“Would you like to find out? Would you like to meet the dream builder?” Kelly knelt down and ran his fingers through a small crack in the ice. The light in the room turned yellow. The paste gushed in spurts from the hole in Kelly’s face. His hand, now the same color as the ice, grasped a latch and turned it. There were hinges sunk into the ice that I hadn’t seen before. Kelly pulled on the latch and a rectangular slab of ice lifted on the hinges like a door. Beneath the door was a set of black stairs descending down below the surface, down into the bottom of the lake. I could not see what was below the staircase.

“Ascend with us,” Kelly held out his hand. It was yellow and dripping. His skin was beginning to fall apart. Horns made of bone grew out of his head in spirals.

I blinked and the spirals were inside my eyes. I left the shanty and stumbled out onto the open ice and tried to find Rob or the four-wheeler, but both were gone. The snow was coming down in heavy sheets, so I did not know what direction to run. I chose randomly and tried to find purchase on the ice. I ran until I could no longer see the shanty behind me. I ran until the snowfall began to slow and the clouds drifted enough to reveal a hole in the sky where the moon should have been.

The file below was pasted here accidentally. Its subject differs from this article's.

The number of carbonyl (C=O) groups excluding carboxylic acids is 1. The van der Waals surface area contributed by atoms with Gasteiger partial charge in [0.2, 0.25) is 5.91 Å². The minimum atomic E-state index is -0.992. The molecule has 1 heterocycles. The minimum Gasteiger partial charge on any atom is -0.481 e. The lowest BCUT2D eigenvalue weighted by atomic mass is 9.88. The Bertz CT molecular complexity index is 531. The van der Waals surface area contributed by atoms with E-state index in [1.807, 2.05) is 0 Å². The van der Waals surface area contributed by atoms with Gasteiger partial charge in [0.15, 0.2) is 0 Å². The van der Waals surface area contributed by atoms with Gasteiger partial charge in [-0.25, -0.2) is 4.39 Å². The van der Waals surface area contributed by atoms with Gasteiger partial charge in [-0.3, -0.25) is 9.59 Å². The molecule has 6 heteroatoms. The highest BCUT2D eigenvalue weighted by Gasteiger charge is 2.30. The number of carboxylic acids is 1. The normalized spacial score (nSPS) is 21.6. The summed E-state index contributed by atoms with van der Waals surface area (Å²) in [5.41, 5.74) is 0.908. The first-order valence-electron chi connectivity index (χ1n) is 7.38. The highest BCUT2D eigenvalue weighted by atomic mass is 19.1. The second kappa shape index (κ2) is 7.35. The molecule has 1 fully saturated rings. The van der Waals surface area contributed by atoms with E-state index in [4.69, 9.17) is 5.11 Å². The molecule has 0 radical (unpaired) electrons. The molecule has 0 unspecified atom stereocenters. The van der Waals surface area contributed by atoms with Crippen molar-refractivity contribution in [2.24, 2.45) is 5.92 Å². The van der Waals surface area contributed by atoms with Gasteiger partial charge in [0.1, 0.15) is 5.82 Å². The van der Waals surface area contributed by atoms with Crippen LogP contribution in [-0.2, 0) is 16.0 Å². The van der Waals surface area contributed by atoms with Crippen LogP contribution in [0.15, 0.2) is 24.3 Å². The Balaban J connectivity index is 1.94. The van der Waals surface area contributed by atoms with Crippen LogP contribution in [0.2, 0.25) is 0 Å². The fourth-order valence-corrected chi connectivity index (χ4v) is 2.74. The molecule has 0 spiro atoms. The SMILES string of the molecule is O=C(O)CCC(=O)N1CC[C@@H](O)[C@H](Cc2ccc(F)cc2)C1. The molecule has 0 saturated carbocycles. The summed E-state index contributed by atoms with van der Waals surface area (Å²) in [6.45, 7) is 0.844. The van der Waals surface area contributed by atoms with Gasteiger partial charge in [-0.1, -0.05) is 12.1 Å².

And below that empty space, out in the middle of the frozen lake, was a building—a structure—that hadn’t been there before. It did not conform to my earlier notions of what buildings could be. It spread out from the ice like something organic, rising above the tree line, blocking out the stars. The structure groaned as I drew nearer. The dimensions were all wrong—the walls narrowed near the base, like a pyramid upside down.

A single figure approached the building. I was too far away to see clearly, but I knew it was my brother. If I had started running then, I could have caught him. I think he would have heard me too, if I had shouted—he might have stopped and come back, but I did not run, and I did not call to him and Robert continued across the ice. I watched from a distance as he approached a hole in the structure that was either a doorway or a mouth. In my boots, I felt a heartbeat pulsing. I watched him for as long as I could. He walked slowly toward the hole, his outline fading in the shadow of the doorway, and then he was gone.

And I couldn’t help but walk closer, to see what it was that he had entered, and the more I walked, the more distinct the structure became. There were lines on the walls, intricate carvings fitted together like puzzle pieces. The carvings had shapes that were familiar, and I wasn’t quite sure they were carvings at all. Drawing nearer, these shapes began to move—they danced and writhed, withered and twisted, and it became clear to me then, what exactly the building was made of.

Dan Stintzi

Dan Stintzi received his MFA from Johns Hopkins University and was a member of the 2019 Clarion class. He lives in Wisconsin with his wife and dogs. Find more of his fiction at